Rethinking Local Government’s Stance
by Art Goodtimes
Jan 28, 2010 | 607 views | 0 0 comments | 6 6 recommendations | email to a friend | print

HELPING BIZ … Just like the economy, my job has turned around. I was elected to preserve the character of our rural/resort town region, and to make sure growth didn’t overwhelm the county – which back in the late ‘80s and ‘90s seemed to be happening … But in 2010 we’re in a severe downturn, bordering on a depression. No more boom time in Telluride, at least not for the immediate future. The bust is here and going into its second year … So, rather than using government to see how we might restrain the market economy from running roughshod over community values and the environment, it’s time for us to think about government in a new way. And maybe, for some of you cut from more conservative cloth, you think it’s how we ought to think about government all the time – lean and mean … I’m not a big fan of mean. But I think lean has a legitimate place in government operations. You don’t want excess – just what’s needed for the job. And in general, in running county government, I think the past few boards of commissioners have tried to be sure that this county pays fair wages (equivalent with employees in similar jobs in the state) and provides decent medical insurance while continuing to provide the services local citizens expect county government to provide – roads, planning, zoning, environmental protection, building, social services, filings, licenses, nursing, extension services … Because we’re lean, it’s hard for county government to find funds to do much beyond its mandated duties. But that’s exactly what we’ve tasked staff to help us do – to go beyond the statutes and help local businesses … I have some ideas, taken from what other counties have done. Staff has some ideas. But one way or another, I expect to try and find ways to assist the local business community in these hard economic times. Why? Because they provide the jobs we need to keep our local economy resilient from outside boom/bust cycles … If you have your own ideas on what county government ought to be doing to help business in this downturn, please contact me at 728-3844 or <commish3@sanmiguelcounty.org>.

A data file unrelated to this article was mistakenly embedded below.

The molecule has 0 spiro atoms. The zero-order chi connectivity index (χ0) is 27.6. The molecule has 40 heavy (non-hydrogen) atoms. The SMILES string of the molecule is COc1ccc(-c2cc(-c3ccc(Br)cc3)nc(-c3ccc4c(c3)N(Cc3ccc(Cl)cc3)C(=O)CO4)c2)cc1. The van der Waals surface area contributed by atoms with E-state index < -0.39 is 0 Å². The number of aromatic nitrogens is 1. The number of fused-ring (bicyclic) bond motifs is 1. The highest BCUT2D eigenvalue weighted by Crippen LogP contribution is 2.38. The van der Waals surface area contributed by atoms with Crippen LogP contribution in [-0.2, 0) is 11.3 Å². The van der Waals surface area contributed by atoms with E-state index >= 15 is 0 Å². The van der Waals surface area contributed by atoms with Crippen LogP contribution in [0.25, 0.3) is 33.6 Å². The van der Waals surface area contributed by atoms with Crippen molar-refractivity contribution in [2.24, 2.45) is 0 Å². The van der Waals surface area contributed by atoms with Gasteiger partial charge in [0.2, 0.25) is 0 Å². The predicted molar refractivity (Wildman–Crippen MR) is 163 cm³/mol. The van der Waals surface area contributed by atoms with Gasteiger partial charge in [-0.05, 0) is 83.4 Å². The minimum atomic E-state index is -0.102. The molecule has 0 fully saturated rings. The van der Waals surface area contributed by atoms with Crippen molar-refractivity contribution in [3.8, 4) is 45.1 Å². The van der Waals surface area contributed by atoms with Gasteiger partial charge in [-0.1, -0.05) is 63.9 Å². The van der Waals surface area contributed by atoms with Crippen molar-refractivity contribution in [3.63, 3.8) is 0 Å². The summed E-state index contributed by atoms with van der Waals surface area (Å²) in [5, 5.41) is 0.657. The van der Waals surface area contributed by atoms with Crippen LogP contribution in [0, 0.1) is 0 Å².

ARTS BREAK … One thing we did come up with as a board, that doesn’t cost the taxpayers anything, was to provide a new venue for local artists during our regular board meetings. Around noon, depending on our schedule, we’ve begun hosting a local artist to give a 15 min. performance/presentation. It’s when we usually eat our box lunches. Plus, it happens right before “public discussion” and we hope it encourages the public to come, watch the performance/presentation and then use the opportunity to talk to the board about local issues or concerns – something that government needs to hear in order to stay relevant and responsive … San Miguel County Poet Laureate Rosemerry Wahtola Trommer kicked off the series two weeks ago, and this week poet Ellen Metrick read for us in Norwood. Future slots are open to artists of all kinds. The board usually meets three times a month – twice in Telluride and once in Norwood. The public is invited to join us … If you’re interested in getting on the schedule, give me a call or drop me an email.


SAN JUAN BREWPUBLIC … Seems any decent town in these parts has got to have its own top-notch brewpub with carefully crafted personalized brews. Cortez has a great one. I love the brewpub in Dolores. Ridgway has just opened a fine one, where its mayor serves up suds, hisself … And even little Norwood has (or is about to have) a hopping newly redone brewpub, dancehall, café and video rental, Two Candles. Cheers!


WILDERNESS … U.S. Rep. John Salazar has done the impossible. He's pulled the New West and the Old West together for a wilderness bill that works for nearly everyone involved. It’s how the game of politics is best played on the federal level – finding the radical middle … You're not going to see that kind of grassroots effort from many politicians. But John is a farmer Democrat. He knows how to work hard and defend rural values. And he knows how to utilize the streams of power in the halls of Congress just as effectively as the flows from the acequia share on his San Luis Valley ranch. We're darn lucky to have him as our congressional representative … I encourage everyone to read the full text of his testimony before the House Subcommittee on National Parks, Forests and Public Lands in support of HR 3914, the San Juan Mountains Wilderness Act – I’ll be happy to provide a copy to anyone interested. It’s a blueprint for how to collaborate with constituents on land protection measures – rather than running over them as Pres. Clinton did with the Canyon of the Ancients National Monument in Cortez, where the controversies continue to simmer. Salazar’s work on HR 3914 ought to be the organizing model for legislators who are serious about representing all their constituents and yet moving us forward in the crucial act of preserving a precious small remnant of the wild – in the face of a global industrial juggernaut with a voracious appetite that’s only hiccupped before its next meal … Sign me up. As a Green, I support John Salazar for as long as he wants to represent Colorado’s Third District.


THE TALKING GOURD


After Li Bo


The Birds

have long lifted up

as a flock & flown


Only a lonely Cloud floats by

the Two of us

lost in our looking


the Mountain & I

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